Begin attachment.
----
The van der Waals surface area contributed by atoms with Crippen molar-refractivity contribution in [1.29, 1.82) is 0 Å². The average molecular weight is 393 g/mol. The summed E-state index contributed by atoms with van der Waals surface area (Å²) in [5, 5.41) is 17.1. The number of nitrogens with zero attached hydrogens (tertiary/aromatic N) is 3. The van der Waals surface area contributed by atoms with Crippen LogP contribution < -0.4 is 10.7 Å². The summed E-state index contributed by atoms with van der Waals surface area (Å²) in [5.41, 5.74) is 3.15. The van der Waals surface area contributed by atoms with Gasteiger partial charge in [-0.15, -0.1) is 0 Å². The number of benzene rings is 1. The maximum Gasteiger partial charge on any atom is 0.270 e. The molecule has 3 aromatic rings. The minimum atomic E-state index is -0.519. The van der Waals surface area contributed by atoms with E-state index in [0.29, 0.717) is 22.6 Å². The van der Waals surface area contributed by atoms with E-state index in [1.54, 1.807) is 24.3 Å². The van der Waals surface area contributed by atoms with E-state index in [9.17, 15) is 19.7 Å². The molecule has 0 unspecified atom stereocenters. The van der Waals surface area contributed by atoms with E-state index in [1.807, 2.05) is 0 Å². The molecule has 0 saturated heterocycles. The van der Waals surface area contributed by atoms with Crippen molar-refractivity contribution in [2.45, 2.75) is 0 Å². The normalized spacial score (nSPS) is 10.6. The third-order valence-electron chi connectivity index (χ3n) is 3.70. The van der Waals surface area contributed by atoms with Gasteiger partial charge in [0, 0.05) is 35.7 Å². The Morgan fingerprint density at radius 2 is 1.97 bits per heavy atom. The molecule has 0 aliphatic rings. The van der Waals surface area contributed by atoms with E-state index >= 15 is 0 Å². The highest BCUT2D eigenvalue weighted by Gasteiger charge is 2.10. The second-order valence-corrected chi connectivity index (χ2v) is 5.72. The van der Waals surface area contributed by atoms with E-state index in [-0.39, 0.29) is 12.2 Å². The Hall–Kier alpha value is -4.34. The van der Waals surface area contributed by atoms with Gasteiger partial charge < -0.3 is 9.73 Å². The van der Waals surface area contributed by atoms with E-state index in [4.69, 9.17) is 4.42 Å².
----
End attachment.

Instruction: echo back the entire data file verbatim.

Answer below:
The van der Waals surface area contributed by atoms with Crippen molar-refractivity contribution in [1.29, 1.82) is 0 Å². The average molecular weight is 393 g/mol. The summed E-state index contributed by atoms with van der Waals surface area (Å²) in [5, 5.41) is 17.1. The number of nitrogens with zero attached hydrogens (tertiary/aromatic N) is 3. The van der Waals surface area contributed by atoms with Crippen LogP contribution < -0.4 is 10.7 Å². The summed E-state index contributed by atoms with van der Waals surface area (Å²) in [5.41, 5.74) is 3.15. The van der Waals surface area contributed by atoms with Gasteiger partial charge in [-0.15, -0.1) is 0 Å². The number of benzene rings is 1. The maximum Gasteiger partial charge on any atom is 0.270 e. The molecule has 3 aromatic rings. The minimum atomic E-state index is -0.519. The van der Waals surface area contributed by atoms with E-state index in [0.29, 0.717) is 22.6 Å². The van der Waals surface area contributed by atoms with E-state index in [1.54, 1.807) is 24.3 Å². The van der Waals surface area contributed by atoms with E-state index in [9.17, 15) is 19.7 Å². The molecule has 0 unspecified atom stereocenters. The van der Waals surface area contributed by atoms with E-state index in [1.807, 2.05) is 0 Å². The molecule has 0 saturated heterocycles. The van der Waals surface area contributed by atoms with Crippen molar-refractivity contribution in [2.45, 2.75) is 0 Å². The normalized spacial score (nSPS) is 10.6. The third-order valence-electron chi connectivity index (χ3n) is 3.70. The van der Waals surface area contributed by atoms with Gasteiger partial charge in [0, 0.05) is 35.7 Å². The Morgan fingerprint density at radius 2 is 1.97 bits per heavy atom. The molecule has 0 aliphatic rings. The van der Waals surface area contributed by atoms with E-state index >= 15 is 0 Å². The highest BCUT2D eigenvalue weighted by Gasteiger charge is 2.10. The second-order valence-corrected chi connectivity index (χ2v) is 5.72. The van der Waals surface area contributed by atoms with E-state index in [-0.39, 0.29) is 12.2 Å². The Hall–Kier alpha value is -4.34. The van der Waals surface area contributed by atoms with Gasteiger partial charge < -0.3 is 9.73 Å². The van der Waals surface area contributed by atoms with E-state index in [4.69, 9.17) is 4.42 Å².